Connie Britton on Her Risky Path to Happiness

She studied Mandarin, got certified as an aerobics instructor and counts a U.S. senator among her friends. So how does "Nashville" star Connie Britton stay so down to earth? She talks about taking risks, dealing with disappointment—and becoming an adoptive single mom

by Leah Rozen
connie britton image
Diane Von Furstenberg sequined silk dress; Jimmy Choo suede sandals;
Photograph: Peggy Sirota

Tami Taylor, full of Southern charm but always the smartest and often the most opinionated person in the room, resonated with Britton and with viewers. “I have a lot of similarities to Tami at a core level,” says Britton. “My values are the most closely aligned with hers of anyone that I’ve played.”

On FNL, Britton and Kyle Chandler, who portrayed her husband, Coach Eric Taylor, created what may be both the best and the most realistic marriage ever seen on TV. Tami and Eric were a team, and so, professionally, were Britton and Chandler. Several times the two caravanned together, she in her car and he on his motorcycle, making a road trip of the drive to Austin, Texas, where FNL filmed, from their homes in L.A.

“Kyle and I shared the same point of view on how we wanted that marriage portrayed,” says Britton. “We said early on, ‘Don’t even try to write one of us having an affair because we’re not going to do it. We want to portray what most people who live in small towns do: They get together, live together, have good days and bad days. They make it work.’ ”

Chandler, who remains a close friend, especially admires Britton’s insistence that the show be about more than football. “Most people don’t know how much she fought on that set to get a woman’s perspective across,” he says. “And that was a great benefit to the show. We always knew that Tami knew what she’d given up for her husband’s job. There was always that tension.”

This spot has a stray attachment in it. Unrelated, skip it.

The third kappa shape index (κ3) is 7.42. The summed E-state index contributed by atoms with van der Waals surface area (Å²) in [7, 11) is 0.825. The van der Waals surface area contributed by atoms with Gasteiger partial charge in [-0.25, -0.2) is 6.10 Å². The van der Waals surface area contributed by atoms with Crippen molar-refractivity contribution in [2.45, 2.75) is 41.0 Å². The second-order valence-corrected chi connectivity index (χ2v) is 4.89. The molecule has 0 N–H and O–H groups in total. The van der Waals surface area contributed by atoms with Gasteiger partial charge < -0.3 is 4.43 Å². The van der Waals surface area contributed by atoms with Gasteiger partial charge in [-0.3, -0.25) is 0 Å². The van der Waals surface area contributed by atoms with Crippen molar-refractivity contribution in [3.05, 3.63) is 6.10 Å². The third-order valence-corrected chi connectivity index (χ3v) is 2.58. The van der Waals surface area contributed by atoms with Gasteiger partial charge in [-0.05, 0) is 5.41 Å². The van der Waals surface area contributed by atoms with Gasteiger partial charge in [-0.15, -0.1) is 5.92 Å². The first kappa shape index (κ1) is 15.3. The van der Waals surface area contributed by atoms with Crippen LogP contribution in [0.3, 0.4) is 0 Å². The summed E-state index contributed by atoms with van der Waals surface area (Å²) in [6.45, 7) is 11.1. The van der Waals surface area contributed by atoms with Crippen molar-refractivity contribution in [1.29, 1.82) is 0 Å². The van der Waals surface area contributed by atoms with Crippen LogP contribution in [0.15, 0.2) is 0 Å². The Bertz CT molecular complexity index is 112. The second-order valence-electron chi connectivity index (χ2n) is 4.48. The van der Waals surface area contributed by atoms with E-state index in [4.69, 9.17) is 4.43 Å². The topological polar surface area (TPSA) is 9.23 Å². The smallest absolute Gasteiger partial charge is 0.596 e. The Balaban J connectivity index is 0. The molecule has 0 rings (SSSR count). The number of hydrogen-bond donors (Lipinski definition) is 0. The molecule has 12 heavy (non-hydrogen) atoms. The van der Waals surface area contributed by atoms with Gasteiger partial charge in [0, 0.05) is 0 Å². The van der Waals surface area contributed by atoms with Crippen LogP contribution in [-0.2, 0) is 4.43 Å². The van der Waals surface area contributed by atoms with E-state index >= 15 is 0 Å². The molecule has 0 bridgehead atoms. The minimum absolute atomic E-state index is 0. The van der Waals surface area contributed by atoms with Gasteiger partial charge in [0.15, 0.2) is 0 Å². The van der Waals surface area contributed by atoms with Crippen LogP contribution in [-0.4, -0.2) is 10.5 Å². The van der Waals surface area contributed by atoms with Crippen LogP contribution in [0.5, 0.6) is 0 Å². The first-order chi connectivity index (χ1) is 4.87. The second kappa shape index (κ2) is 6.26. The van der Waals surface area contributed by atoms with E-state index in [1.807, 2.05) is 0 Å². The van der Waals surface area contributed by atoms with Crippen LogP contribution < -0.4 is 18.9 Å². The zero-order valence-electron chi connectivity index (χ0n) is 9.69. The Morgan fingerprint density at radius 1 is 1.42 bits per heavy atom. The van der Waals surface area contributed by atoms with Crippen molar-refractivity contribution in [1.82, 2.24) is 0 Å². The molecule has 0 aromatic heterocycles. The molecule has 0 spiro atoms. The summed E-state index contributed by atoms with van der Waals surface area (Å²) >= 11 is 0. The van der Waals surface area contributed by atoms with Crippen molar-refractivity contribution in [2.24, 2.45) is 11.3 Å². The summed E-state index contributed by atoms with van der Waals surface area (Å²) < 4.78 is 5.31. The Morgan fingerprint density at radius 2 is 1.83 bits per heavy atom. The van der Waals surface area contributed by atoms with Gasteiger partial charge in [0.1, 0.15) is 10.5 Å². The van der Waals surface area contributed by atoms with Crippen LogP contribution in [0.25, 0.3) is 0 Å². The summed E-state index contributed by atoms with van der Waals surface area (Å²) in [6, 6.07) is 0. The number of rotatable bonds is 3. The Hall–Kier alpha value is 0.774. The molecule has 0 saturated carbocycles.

As FNL was finishing its run, Murphy, riding high on Glee, met with Britton about his next series, the lurid American Horror Story. He wanted her to play Vivien Harmon, a homemaker who moves to L.A. seeking a fresh start with her unfaithful husband but inadvertently ends up living in a haunted house. Her character would have sex with a masked man wearing a black rubber suit, eat brains and give birth to a demon baby. “I told her, ‘Why don’t you go from being the best wife and having the best marriage to being and having the worst?’ ” Murphy says. “She just laughed.” Britton took the role, finding herself drawn to the risk.

The fall of 2011 was beyond busy for Britton. FNL ended its run, Horror Story began airing, and she was learning to be a mother, having just brought Yoby, then nine months old, back to L.A. She had begun the adoption process three years earlier, not long after her father died. “I was going, What am I waiting for? I had always thought, I’m going to find a man first and have my own babies before I adopt, but [my father’s death] was a wake-up call,” she says. She decided on Ethiopia because she had been working on a self-financed documentary (as yet uncompleted) about orphans there and was active on behalf of the African Children’s Choir, a charity that promotes education for children in the region. (Sharp-eyed viewers will remember that Britton regularly wore an African Children’s Choir T-shirt to bed as Tami on FNL.)

Once she’d set her course, Britton says, there was no turning back: “Being a single mom is challenging, but never in a million years would that have stopped me. You get an idea in your head, and you’re going to do it. People can tell you how hard marriage is or how hard it is to birth a baby, but we do these things. We want the journey of that.”

As for her son, she’s enamored. “He’s incredibly openhearted. One of my favorite qualities is that he has an enormous curiosity about everything, but he’s not stupid about it. He wants to open and close doors, but he immediately learned that he’d better watch where his fingers are. Of course, I think my kid is brilliant.”

Draining her coffee cup, Britton reflects on where she finds herself today. “My whole life has been building to all the good stuff that has happened to me in the last few years,” she says. “I think—and this is ironic when I’m working harder and have more responsibility than ever before—that I now know the importance of grace and sitting back. I have a deeper understanding of how most people are just trying to do the best they can.”

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